The European Commission, on behalf of the EU,today disbursed €500 million to Ukraine. This is the second and final loan tranche of the EU’s €1 billion Macro-Financial Assistance (MFA II) programme for Ukraineapproved earlier this year.
This disbursement adds to the €860 million provided so far under the two ongoing MFA programmes for Ukraine. Following today’s disbursement, €250 million remains available under the earlierMFA programme (MFA I).
The objective of the MFA programmes is to support Ukraine financially while encouraging important structural reforms aimed at improving governance, delivering sustainable economic growth and supporting legislative harmonisation with the EU. Specifically, the MFA supports reforms in the areas of public finance management and anti-corruption, trade and taxation, the energy sector and the financial sector.
Commissioner for Economic and Financial Affairs, Taxation and Customs Pierre Moscovici said: “Europe is delivering on its commitment of solidarity to Ukraine. We are providing essential financial support at a time of extraordinary economic and social challenges for the Ukrainian people. In turn, it is vital the country maintain the momentum of reform so as to create the conditions for sustainable prosperity for all Ukrainians.“
The funding for today’s disbursement was raised by the European Commission on financial markets on 26 November, by increasing an already existing 15-year-bond. For the EU, this tap marked a new historical record-lowyieldof 1.363%. The funds have been on-lent to Ukraine on effectively the same terms, offering a long maturity at a very attractive interest rate.
Financial assistance to Ukraine
The current EU MFA loan to Ukraine amounts to €1.61 billion. Prior to today’s disbursement, three disbursements under this instrument were made earlier this year: €100 million on 20 May, €500 million on 17 June and €260 million on 12 November. The final disbursement of €250 million is expected to be made by spring 2015, provided that Ukraine shows satisfactory progress with the accompanying reforms. The assistance is part of a wider package of support for Ukraine announced by the European Commission on 5 March and endorsed by EU leaders at the European Council on 6 March 2014.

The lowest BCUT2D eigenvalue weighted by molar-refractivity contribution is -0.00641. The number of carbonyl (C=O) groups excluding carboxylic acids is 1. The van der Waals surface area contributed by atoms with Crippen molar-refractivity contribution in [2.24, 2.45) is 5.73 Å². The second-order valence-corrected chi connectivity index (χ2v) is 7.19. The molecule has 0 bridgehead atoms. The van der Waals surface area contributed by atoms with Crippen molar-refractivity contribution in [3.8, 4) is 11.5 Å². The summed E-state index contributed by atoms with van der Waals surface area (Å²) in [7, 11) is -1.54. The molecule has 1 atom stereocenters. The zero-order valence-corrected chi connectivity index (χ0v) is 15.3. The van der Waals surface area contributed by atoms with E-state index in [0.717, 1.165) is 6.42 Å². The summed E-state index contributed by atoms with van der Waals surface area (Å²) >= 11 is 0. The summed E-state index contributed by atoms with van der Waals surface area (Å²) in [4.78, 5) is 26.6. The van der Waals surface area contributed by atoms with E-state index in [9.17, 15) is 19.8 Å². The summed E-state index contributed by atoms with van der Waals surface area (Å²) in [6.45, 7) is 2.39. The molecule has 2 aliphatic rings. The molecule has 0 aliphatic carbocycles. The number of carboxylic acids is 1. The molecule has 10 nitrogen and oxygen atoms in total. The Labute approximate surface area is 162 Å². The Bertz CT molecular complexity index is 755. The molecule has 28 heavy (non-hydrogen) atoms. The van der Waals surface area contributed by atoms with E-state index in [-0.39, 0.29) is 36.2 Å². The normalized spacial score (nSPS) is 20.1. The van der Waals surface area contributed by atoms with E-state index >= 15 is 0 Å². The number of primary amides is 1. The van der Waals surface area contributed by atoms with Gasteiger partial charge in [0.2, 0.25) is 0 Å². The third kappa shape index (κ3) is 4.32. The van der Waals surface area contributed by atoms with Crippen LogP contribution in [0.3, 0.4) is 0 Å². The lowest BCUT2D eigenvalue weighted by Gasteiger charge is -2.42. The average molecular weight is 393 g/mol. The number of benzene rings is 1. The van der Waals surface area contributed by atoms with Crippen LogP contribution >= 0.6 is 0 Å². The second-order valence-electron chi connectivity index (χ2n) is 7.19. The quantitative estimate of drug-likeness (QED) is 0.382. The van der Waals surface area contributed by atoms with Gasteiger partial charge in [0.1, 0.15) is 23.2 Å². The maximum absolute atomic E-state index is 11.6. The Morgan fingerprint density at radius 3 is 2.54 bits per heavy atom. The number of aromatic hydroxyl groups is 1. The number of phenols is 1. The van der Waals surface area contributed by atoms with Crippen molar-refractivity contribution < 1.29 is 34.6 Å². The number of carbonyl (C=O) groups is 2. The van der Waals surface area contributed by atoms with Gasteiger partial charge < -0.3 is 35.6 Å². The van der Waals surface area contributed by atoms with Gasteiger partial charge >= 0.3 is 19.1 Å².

MFA is an exceptional EU crisis-response instrument available to the EU’s neighbouring partner countries experiencing severe balance of payments problems. It is complementary to the assistance provided by the International Monetary Fund (IMF) and other donors in the context of the stabilisation and reform programme launched by the beneficiary country.
The EU as a borrower
The EU borrows on the financial markets for on-lending to sovereign borrowers. Since January 2011, the EU has raised in total €49.36 billion from the bond market, used mainly for the European Financial Stability Mechanism or EFSM (€46.8 billion for Ireland and Portugal, all requested loans have been disbursed) and the remainder for Balance of Payments and Macro-Financial Assistance loans.
In 2015, the EU intends to borrow up to €5.7bn (MFA loans and potential refinancing of the lengthening of maturities under EFSM).
The EU is rated AAA/Aaa/AA+/AAA by the major rating agencies (Fitch, Moody’s, Standard & Poor’s and DBRS), all rating outlooks are stable. The DBRS rating is unsolicited.
The EU funds its loans by issuing debt instruments in the capital markets. Funds raised are lent to beneficiary countries under almost exactly the same terms, i.e. with the same coupon, maturity and for the same amount.
Issuances by the EU are carried out by the European Commission’s financial operations department located in Luxembourg.
Information on MFA operations, including annual reports:
EU investor relations website:
European Commission support for Ukraine: